PrEP@Home pilot shows monitoring PrEP without clinic visit is feasible and acceptable

Keith Alcorn
Published: 12 July 2018

A pilot project, PrEP@Home, reduced clinic visits to one a year and demonstrated that men who have sex with men in three US cities were able to carry out all necessary sampling for tests at home, finding the experience of using the PrEP@Home package acceptable, investigators report in the online edition of Clinical Infectious Diseases.

Prescription of pre-exposure prophylaxis (PrEP) by a healthcare provider requires regular testing for HIV and creatinine levels, as well as testing for sexually transmitted infections and monitoring of behavioural risks. People who obtain PrEP informally, through online purchases, are advised to obtain clinical monitoring too.

HIV antibody testing is essential to determine that a person is HIV negative before using PrEP, and should be repeated on a regular basis to ensure that PrEP is not being used in the presence of HIV infection. Taking PrEP after HIV infection could result in the development of resistance to the drugs used in PrEP – tenofovir and emtricitabine – limiting future antiretroviral treatment options.

Creatinine monitoring before starting PrEP is recommended in order to determine whether a person has reduced kidney function. Regular monitoring of kidney function when taking PrEP is recommended for people over 40 and anyone with reduced kidney function or conditions that might lead to reduced kidney function, such as hypertension or diabetes. Less frequent monitoring is recommended for all other users.

Regular monitoring is also needed to assess adherence to PrEP and to identify any adverse events and to check that PrEP is still needed.

Both US Centers for Disease Control and Prevention and British HIV Association guidelines recommend that people taking PrEP should attend a clinic every three months for monitoring. However, quarterly monitoring places a burden on people taking PrEP and healthcare providers. One US study found that almost half of people who started a course of PrEP did not attend the clinic six months later and there were no demographic or insurance differences between those who did or did not attend a six-month follow-up visit, suggesting that convenience may have been a factor in non-attendance.

The investigators on the PrEP@Home study estimate that if everyone in the United States who is eligible for PrEP started to use it, the healthcare system would need to accommodate an extra five million patient visits each year.

The PrEP@Home study offered a package of self-collected specimens, laboratory testing of specimens and online behavioural questionnaire to replace three out of four quarterly clinic visits.

Participants received a box containing specimen self-collection tests, written instructions and a link to an instructional video, a prepaid mailing envelope to send back their specimens and the number of a 24-hour helpline for assistance.

The self-collection tests gathered samples to test for gonorrhoea and chlamydia by urine sample, rectal swab and pharyngeal swab. Participants were also asked to collect a sample of whole blood by finger-prick sampling to be used for HIV antibody testing, syphilis testing and creatinine testing.

Participants also answered questions on a secure online platform about behaviours that might put them at risk of HIV, medication side-effects, PrEP adherence, potential symptoms of sexually transmitted infections or acute HIV infection, and acceptability of the PrEP@Home package.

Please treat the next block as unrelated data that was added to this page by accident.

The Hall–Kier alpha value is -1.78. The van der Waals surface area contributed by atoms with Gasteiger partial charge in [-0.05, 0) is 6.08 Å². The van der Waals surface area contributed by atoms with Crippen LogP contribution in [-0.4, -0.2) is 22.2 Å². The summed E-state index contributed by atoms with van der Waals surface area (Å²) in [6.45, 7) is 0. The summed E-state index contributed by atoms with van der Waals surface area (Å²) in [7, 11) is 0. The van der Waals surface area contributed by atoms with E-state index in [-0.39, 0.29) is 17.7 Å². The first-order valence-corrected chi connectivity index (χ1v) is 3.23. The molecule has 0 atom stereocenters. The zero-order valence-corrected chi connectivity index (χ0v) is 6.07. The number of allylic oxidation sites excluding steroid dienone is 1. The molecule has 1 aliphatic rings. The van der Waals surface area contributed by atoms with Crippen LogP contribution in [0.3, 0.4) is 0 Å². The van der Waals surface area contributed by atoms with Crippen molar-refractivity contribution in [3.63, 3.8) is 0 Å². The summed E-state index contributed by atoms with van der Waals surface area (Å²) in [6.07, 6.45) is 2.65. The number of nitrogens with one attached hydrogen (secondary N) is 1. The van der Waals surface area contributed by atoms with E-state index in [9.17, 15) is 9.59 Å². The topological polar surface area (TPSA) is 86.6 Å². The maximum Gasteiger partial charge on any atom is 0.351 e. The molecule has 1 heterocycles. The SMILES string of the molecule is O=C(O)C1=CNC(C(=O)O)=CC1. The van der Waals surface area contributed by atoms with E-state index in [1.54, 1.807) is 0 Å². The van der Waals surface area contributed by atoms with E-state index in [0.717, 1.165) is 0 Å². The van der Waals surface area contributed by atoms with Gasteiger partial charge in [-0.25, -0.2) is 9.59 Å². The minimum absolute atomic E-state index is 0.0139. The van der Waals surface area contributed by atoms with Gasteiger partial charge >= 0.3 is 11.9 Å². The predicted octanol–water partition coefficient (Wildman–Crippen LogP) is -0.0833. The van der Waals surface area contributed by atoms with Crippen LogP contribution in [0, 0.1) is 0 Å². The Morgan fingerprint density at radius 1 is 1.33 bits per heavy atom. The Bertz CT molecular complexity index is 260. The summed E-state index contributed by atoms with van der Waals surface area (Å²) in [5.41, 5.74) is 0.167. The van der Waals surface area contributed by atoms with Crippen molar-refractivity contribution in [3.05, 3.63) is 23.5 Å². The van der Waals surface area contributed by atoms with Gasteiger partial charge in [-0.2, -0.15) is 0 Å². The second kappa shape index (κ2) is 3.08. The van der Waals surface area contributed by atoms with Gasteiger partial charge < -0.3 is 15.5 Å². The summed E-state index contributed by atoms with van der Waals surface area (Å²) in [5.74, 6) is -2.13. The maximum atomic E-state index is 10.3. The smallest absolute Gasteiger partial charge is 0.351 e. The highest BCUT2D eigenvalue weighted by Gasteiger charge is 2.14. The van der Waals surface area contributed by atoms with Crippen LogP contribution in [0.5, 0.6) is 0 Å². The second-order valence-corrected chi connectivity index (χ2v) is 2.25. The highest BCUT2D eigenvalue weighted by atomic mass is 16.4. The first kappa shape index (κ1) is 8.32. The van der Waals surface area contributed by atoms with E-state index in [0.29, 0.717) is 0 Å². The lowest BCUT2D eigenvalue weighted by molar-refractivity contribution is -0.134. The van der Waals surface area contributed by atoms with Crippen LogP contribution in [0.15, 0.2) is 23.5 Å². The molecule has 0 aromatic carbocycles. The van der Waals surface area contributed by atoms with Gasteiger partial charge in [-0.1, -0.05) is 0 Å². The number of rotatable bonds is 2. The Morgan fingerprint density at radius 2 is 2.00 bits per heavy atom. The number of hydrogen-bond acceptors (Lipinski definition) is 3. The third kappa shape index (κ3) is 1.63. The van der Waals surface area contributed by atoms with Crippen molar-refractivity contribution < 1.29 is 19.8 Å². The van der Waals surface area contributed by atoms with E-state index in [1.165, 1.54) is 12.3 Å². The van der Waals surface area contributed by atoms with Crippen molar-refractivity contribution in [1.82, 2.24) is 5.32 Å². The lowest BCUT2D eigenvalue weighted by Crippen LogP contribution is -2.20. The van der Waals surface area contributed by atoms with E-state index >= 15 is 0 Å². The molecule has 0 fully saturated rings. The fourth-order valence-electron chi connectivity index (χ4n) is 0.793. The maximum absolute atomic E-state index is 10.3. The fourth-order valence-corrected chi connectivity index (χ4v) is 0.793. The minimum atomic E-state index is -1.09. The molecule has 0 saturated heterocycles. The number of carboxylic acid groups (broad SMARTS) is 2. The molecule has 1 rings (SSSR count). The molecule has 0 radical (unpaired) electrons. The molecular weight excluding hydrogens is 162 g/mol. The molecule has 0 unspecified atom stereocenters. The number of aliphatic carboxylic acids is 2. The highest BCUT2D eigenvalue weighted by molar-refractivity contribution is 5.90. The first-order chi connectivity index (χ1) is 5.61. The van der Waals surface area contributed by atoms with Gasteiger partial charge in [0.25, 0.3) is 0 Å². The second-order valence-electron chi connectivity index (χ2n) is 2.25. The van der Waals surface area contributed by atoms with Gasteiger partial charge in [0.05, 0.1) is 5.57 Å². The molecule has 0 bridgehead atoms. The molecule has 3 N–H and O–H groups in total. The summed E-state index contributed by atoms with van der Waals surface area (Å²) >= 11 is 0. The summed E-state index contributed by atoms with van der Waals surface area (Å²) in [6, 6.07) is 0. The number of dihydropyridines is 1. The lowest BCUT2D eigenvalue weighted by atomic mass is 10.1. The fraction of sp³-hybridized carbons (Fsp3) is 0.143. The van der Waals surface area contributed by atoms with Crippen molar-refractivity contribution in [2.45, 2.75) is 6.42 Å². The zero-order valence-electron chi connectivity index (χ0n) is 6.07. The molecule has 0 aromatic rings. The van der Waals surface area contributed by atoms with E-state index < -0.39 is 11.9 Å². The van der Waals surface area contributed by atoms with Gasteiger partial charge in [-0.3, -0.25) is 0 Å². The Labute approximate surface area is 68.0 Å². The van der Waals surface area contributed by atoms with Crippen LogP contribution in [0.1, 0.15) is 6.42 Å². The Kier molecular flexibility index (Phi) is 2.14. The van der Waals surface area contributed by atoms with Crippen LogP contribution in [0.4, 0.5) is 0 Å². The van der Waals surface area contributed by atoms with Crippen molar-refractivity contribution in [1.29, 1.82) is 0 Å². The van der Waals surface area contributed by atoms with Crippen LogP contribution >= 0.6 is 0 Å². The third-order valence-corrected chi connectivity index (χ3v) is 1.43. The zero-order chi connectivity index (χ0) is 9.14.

The pilot study of the package recruited 58 people but two withdrew due to difficulties in collecting blood samples and one was lost to follow-up. Seventy-eight per cent of participants were under 40 years old, just over half were white, 22% were black and 11% Asian.

Thirty-three out of 55 had been on PrEP for less than a year. Adherence was reported to be good: 75% reported having missed no doses of PrEP in the previous week.

Two participants were unable to prick their fingers to collect blood and two returned inadequate specimens for testing. The remainder (53/57) were able to have their prescriptions renewed.

None tested positive for HIV or syphilis but two participants had rectal gonorrhoea and two had pharyngeal gonorrhoea.

Participants were satisfied with the experience of using the PrEP@Home kit: 85% said that they would use it in preference to a standard clinic visit in the following year if it was available. When asked about individual elements of the sampling process, rectal sampling was considered unacceptable or very unacceptable by seven out of 55 and blood collection by finger prick as unacceptable or very unacceptable by 10 out of 55. Around one-third of participants thought that they would be more likely to remain on PrEP if they could use PrEP@Home in the future.

A larger randomised trial will explore the effect of PrEP@Home on retention in care and adherence to PrEP in four US cities. The trial is due to begin in September 2018 in four cities but will not report results for several years.


Siegler A et al. Developing and assessing the feasibility of a home-based PrEP monitoring and support program. Clin Infect Dis, advance online publication, 4 July 2018.

Community Consensus Statement on Access to HIV Treatment and its Use for Prevention

Together, we can make it happen

We can end HIV soon if people have equal access to HIV drugs as treatment and as PrEP, and have free choice over whether to take them.

Launched today, the Community Consensus Statement is a basic set of principles aimed at making sure that happens.

The Community Consensus Statement is a joint initiative of AVAC, EATG, MSMGF, GNP+, HIV i-Base, the International HIV/AIDS Alliance, ITPC and NAM/aidsmap

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